3 Truths About Tribes & Why We Need Them

I didn’t invent the idea of tribes. But I’ve been using the term long before Seth Godin codified it in his book. Still, there are few resources that clarify the concept more than that one.

Why We Need Tribes
Photo credit: James Cridland (Creative Commons)

Understanding what a tribe is and how to leverage one is perhaps the most important lesson a leader (and writer) can learn. There are three truths I’ve discovered about the power of tribes, but before I share those, let’s define the term.

What is a tribe?

A tribe is a small but powerful group of people. It’s a fan base, a Bible study, a group of influencers. A tribe is small enough to feel personal but large enough to make a difference.

A tribe is not usually created out of thin air. More often than not, tribes are found. They are existing groups of people formed around very specific interests and passions. Many times, they’re leaderless — until someone has the courage to step up.

Here are some examples:

  • Trekkies are a tribe.
  • The Southern Baptist Convention is a tribe.
  • Vegans are a tribe.
  • J.K. Rowling readers are a tribe.
  • Your neighborhood may be a tribe.
  • Even a close-knit family can be a tribe.

All major movements begin with tribes, with a group of people who care enough to do something. And if your message is going to make a difference, you’re going to have to find yours.

Without a tribe, you’re irrelevant

You may have something to say, but if you open your mouth and there’s not tribe to hear you, what’s the point? If your words can’t spur people on, then perhaps your energy is better spent finding the people who will resonate with your message.

Because you can waste a lot of breath, spouting out a message nobody is listening to. But make no mistake: there are people who care about what you have to say. You just need to find them.

Without a tribe, you’re invisible

We all have talents and gifts that deserve to be noticed. Some of us are more comfortable with the spotlight than others, but all of us were created to live in community.

No man is an island…

But without a tribe, that’s exactly what you are: a loner, a rebel. Not a pioneer, a vagrant. As poetic as it may seem to go it alone, you need people to help you accomplish your vision (whatever it may be).

Without a tribe you’re ignorant

The surprising fact about tribes is not just that you get to lead one, but that it, in fact, leads you. The best leaders are servants. And when you find your tribe and take up the mantle of leadership, you will hear from people.

They’ll tell you what they need, what they want. They’ll share their dreams and aspirations and greatest fears with you. And if you truly care, you’ll listen.

You’ll do everything you can to help those people, and they’ll love you for it. They’ll want to reward you (of course, the irony is helping them is the reward).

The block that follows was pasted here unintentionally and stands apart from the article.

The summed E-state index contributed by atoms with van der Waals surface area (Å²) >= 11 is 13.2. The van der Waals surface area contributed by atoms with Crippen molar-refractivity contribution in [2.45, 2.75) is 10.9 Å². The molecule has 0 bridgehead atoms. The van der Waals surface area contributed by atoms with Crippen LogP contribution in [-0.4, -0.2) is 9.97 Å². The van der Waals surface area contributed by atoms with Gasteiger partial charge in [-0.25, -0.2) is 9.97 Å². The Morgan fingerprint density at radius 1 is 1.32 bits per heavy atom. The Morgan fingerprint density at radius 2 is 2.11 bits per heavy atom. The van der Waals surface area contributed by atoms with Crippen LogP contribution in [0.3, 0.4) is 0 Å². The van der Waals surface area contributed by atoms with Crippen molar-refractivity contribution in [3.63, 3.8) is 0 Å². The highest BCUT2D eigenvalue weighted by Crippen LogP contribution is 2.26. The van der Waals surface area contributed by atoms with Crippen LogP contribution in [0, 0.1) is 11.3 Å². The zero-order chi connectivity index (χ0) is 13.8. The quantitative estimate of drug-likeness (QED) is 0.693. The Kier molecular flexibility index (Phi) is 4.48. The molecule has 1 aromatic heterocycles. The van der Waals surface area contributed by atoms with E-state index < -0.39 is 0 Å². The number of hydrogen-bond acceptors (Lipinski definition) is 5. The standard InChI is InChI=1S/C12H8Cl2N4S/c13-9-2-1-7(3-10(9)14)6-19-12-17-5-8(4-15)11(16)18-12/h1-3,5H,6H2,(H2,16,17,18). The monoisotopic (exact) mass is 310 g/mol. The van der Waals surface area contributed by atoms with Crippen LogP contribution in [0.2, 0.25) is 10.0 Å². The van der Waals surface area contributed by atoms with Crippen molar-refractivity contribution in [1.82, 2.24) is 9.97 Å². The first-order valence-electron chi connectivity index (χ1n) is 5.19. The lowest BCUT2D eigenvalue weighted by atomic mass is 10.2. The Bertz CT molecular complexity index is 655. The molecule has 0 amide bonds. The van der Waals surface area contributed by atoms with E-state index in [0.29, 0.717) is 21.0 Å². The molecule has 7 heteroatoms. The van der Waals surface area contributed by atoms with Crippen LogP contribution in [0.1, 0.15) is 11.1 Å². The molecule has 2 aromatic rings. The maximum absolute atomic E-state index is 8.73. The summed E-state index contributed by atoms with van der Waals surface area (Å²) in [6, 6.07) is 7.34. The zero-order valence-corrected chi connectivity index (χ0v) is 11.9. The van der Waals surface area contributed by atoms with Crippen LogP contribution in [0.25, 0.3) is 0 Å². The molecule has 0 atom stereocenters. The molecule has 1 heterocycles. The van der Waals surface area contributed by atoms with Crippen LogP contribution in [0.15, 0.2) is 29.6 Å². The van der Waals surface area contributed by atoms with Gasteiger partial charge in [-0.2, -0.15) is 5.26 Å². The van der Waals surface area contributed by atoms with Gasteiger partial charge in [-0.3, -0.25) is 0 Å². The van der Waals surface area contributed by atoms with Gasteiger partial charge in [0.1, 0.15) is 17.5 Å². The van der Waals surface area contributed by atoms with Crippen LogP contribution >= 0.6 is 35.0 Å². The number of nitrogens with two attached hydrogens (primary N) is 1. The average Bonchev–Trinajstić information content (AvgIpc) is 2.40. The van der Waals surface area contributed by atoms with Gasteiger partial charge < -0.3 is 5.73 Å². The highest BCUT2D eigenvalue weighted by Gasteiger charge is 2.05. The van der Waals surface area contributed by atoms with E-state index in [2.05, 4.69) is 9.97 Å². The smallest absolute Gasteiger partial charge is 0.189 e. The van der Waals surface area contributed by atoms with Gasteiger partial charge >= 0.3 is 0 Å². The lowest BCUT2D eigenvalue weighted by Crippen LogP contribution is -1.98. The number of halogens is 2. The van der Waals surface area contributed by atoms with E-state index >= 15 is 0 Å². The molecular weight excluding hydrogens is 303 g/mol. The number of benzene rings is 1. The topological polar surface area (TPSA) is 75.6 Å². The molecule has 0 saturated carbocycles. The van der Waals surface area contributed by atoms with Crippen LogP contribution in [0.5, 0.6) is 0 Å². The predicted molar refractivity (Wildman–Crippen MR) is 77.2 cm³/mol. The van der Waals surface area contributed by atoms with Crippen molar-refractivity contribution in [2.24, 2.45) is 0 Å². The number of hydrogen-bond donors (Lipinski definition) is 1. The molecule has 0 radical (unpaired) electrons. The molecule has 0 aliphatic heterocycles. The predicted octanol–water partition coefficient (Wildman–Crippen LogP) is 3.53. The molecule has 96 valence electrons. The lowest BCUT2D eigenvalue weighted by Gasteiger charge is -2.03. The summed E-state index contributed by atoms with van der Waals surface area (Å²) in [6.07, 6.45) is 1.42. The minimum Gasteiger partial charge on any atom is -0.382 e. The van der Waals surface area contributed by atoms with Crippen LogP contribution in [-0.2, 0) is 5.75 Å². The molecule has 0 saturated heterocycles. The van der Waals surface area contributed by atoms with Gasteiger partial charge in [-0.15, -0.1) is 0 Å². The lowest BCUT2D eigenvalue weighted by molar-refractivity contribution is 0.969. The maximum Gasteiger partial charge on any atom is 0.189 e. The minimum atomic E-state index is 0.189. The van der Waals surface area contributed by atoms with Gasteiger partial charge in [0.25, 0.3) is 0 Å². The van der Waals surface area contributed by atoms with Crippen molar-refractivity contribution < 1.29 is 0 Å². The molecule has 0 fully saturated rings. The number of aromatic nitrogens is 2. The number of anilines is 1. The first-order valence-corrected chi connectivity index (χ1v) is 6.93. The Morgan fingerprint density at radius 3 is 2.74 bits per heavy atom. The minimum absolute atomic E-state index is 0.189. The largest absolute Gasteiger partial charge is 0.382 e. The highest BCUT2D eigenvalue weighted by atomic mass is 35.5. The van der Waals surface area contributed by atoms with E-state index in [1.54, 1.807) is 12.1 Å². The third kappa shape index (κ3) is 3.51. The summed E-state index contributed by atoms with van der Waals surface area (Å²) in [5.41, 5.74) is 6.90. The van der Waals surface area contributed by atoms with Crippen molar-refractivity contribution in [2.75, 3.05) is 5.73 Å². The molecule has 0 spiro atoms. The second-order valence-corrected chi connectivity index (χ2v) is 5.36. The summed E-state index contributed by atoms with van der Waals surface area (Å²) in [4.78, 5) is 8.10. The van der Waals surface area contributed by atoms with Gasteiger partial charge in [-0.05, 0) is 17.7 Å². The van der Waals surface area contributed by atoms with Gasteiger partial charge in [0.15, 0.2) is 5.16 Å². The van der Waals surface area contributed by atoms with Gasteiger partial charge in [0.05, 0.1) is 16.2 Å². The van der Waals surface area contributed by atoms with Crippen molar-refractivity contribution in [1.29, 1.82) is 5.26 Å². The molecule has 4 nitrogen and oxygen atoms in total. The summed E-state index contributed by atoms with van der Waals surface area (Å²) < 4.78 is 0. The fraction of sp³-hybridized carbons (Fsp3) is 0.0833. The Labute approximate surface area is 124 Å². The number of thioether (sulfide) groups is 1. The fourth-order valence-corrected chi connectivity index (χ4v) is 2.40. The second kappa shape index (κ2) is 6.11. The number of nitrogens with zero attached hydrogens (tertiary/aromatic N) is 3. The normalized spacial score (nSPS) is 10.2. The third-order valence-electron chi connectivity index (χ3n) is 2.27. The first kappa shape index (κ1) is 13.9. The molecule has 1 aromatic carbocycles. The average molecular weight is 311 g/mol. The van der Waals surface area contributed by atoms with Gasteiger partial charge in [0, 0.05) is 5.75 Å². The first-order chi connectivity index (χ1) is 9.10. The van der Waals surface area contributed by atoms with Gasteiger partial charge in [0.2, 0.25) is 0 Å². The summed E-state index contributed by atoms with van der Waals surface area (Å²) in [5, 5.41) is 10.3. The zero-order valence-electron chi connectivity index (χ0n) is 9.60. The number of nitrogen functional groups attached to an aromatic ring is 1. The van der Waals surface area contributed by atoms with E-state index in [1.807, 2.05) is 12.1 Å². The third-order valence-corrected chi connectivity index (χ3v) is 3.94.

But if you never take the time to find the tribe, you’ll never get the chance to listen. And you’ll always be taking a shot in the dark when you write, speak, or try to create something you think the world needs.

Time to find your tribe

The best thing I ever did as a writer was find my tribe. I spent years figuring out what I wanted to say and what I didn’t. Then I focused on a specific niche and wrote just to that worldview.

Along the way, I encountered people and listened to their stories, which helped me better understand the message I wanted to articulate (I am still learning this).

The result is a small, but powerful group of people who will follow me wherever I want to lead (which is not something I take lightly). The cool part is it’s not just me leading them; it’s us, participating in a movement together.

If you’re someone who has something to say but is still waiting for people to listen, you need a tribe. And if you’re not quite sure how to find one, start here.

Why else do we need tribes? Share in the comments.

*Photo credit: James Cridland (Creative Commons)

58 thoughts on “3 Truths About Tribes & Why We Need Them

  1. I just wrote about finding mine at an Arkansas Women Bloggers conference. Incredibly important for moving forward, being challenged, and finding support. https://goodwolve.blogs.com/moxielife/2012/08/i-found-my-tribe.html

    1. Wow. Arkansas? Women Bloggers? This is the second time I’ve heard of it, but cannot find it. Please write me! And thanks so much for posting here! katharinetrauger.wordpress.com

  2. This really hit home. Spent the last 26 years speaking my vision to a “tribe” and left frustrated and disenchanted. Now looking to find another “tribe” and recognize how true your words are. Thanks and MacKeeper is worth it.

  3. Do we actually “find” our tribes? Or do they find us? It seems when I set out to find one, I end up frustrated and even confused. The best tribes I’ve been part of were accidental…but then became intentional, if that makes sense!